Doctors at the BMA’s Annual Representative Meeting have voted in favour of ‘sanctioning’ patients who publish consultation recordings online.
GPs who proposed the motion said it comes after patients posted consultations to social media with the tagline: ‘How hot is my doc?’
However, BMA leaders warned against passing the motion, saying it ‘isn’t patient-centred to have a motion that talks of condemning patients’.
The motion called on the BMA ‘to lobby for sanctions against patients who breach their doctors’ privacy’ by posting recordings of consultations online.
Dr Zoe Greaves, a GP trainee in the north east of England, said recordings ‘can be a valuable aide memoir for complex treatment regimes or to aid them in understanding a difficult diagnosis’.
She said: ‘However, there have been recent reports of patients posting videos or photographs of their doctors online and on social media without their doctor’s consent.’
Dr Greaves said the recordings could be for ‘a baby’s first doctor’s appointments and scan pictures’.
But she added: ‘Some, however, are far more insidious. These can range from terrible appointments to people posting to share how hot is their doc.
‘For each of these, private consultations are opened up to public comments and critique and the individual’s privacy is undermined.
‘This is not an issue of transparency or of accountability of practice but one of boundaries and trust.’
Speaking against the motion Dr Cyrus Abbasian, a consultant psychiatrist in London, said: ‘We have to bear in mind that consultations could potentially be recorded and could be potentially put on social media. That would make us better doctors. I think the ball’s in our court.
He added that the motion is ‘frankly wrong and paternalistic because the consultation ultimately belongs to the patients and they can do what they want with it’.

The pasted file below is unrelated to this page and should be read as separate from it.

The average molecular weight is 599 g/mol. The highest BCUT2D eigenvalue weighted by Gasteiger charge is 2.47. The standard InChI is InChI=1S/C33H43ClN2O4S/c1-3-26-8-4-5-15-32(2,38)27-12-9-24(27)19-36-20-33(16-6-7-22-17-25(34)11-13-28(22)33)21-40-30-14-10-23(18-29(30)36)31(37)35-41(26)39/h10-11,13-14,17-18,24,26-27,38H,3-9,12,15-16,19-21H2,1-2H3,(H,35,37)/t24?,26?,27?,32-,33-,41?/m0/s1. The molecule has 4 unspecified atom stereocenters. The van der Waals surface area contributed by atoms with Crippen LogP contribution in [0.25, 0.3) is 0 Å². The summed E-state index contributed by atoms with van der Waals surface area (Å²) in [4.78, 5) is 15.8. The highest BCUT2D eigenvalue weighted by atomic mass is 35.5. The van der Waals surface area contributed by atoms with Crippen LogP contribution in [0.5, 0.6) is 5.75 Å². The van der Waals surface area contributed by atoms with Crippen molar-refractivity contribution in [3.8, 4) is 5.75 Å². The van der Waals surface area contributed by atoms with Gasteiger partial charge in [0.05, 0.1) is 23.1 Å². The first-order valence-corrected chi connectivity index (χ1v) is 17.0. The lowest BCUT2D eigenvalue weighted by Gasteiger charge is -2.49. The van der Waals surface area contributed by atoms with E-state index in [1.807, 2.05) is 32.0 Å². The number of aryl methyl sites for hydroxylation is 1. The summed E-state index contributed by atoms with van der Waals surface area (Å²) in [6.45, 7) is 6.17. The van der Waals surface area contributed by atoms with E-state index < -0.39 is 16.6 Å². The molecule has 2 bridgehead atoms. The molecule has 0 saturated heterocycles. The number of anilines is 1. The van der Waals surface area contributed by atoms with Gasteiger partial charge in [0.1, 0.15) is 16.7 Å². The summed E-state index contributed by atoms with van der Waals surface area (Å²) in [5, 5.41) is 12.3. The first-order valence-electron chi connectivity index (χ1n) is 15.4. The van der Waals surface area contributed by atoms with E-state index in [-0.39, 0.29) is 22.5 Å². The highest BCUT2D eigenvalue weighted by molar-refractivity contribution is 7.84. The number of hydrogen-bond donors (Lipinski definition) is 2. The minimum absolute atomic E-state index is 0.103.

Dr John Chisholm, GP and chair of the medical ethics committee, said the committee had taken legal advice on the issue of consultations being posted online.
He said: ‘The legal advice suggests that doctors do have privacy rights and that a doctor could take legal action to seek to prevent or remove publication but in practice such actions would be problematic because of the value that UK courts place on freedom of expression and the right to publish.’
He added: ‘What I think would be a good way forward would be for us to produce some guidance on this issue because I think doctors deserve to have that guidance.’
But he said: ‘It really isn’t patient centred to have a motion that talks of condemning patients and sanctions against patients.’
He added: ‘Certainly I would urge you against passing it as a full motion.’
The motion passed by a margin of 76 votes.
The motion in full
Motion by NORTH EAST REGIONAL COUNCIL:
That this meeting believes that whilst doctors may not have the right to object to patients making personal recordings of consultations, and recognising that there may be benefits to doing so, condemns the practice of patients posting recordings online and calls on the BMA to lobby for sanctions against patients who breach their doctors’ privacy in this manner.